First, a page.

Mr. Scott, who is polling in the lower single digits, is sometimes joined by his mother and his nephew, whom he speaks of as a son. And he talks so much about his life story and his Christian faith that many prospective voters in Iowa and New Hampshire said that after meeting him for the first time, they felt like they were learning much about him and his character, even without a spouse at his side.
Interviews with more than a dozen conservative voters and grass-roots organizers across early states suggest that they have bigger concerns than whom or whether Mr. Scott is dating.
Nearly all, most of whom had only begun paying attention to Mr. Scott this year, said they did not mind that he was unmarried or childless. Several said they weren’t aware of his marital status. And many said they cared far more about his views on meaty issues like immigration and the economy — and about what they saw as his lack of any personal scandal whatsoever.
“Is he? OK,” Anne Hoeing, 78, a New Hampshire voter and retired teacher, said after being informed that Mr. Scott was single. “Who cares? I mean, I don’t care. I would say I’d be very hesitant about a president who was married several times and there was all kinds of baggage — you know what I mean? I’d be more hesitant about that.”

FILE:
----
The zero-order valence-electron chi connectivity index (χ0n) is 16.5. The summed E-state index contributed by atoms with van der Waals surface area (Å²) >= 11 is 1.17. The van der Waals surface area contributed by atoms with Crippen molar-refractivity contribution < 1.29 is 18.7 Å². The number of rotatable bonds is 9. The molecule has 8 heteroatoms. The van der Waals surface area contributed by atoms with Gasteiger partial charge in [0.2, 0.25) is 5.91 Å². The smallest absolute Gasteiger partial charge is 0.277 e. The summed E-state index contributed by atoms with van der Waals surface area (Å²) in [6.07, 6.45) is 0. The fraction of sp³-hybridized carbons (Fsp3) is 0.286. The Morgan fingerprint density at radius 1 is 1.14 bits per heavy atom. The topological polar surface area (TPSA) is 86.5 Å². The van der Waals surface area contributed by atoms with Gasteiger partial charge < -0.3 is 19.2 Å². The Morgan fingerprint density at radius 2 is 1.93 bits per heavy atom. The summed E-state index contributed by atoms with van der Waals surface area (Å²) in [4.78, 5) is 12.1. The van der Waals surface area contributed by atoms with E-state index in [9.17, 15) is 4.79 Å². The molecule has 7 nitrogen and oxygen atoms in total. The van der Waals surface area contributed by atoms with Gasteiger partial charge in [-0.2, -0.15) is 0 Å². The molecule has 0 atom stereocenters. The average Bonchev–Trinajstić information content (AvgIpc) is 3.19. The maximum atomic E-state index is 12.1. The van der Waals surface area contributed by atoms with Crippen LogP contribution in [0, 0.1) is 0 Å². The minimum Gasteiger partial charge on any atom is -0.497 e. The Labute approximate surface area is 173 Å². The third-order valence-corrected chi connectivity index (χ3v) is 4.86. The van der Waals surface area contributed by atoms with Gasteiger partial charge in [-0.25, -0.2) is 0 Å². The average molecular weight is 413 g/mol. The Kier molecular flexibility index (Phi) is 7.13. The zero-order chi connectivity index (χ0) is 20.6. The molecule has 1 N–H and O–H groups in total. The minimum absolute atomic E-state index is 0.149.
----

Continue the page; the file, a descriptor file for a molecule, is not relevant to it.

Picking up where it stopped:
After Axios reported this month that a small number of prospective Scott donors had expressed concerns about his marital status and his reluctance to discuss his personal life, Mr. Scott suggested that his opponents were behind it. “What we’ve seen is that poll after poll after poll says that the voters don’t care. But it seems like opponents do care, and so media covers what opponents plant,” he said in New Hampshire. “The good news is, I just keep fighting the good fight. Make sure that America is better off today than yesterday.”
In a more recent interview with The Washington Post, Mr. Scott offered a few additional details about his relationship: Mr. Scott and his girlfriend met through a friend from church, he said; they got to know each other by talking about God and doing Bible study together. They also played pickleball.
Mr. Scott declined to be interviewed for this article, and his campaign declined to identify his girlfriend or make her available to be interviewed.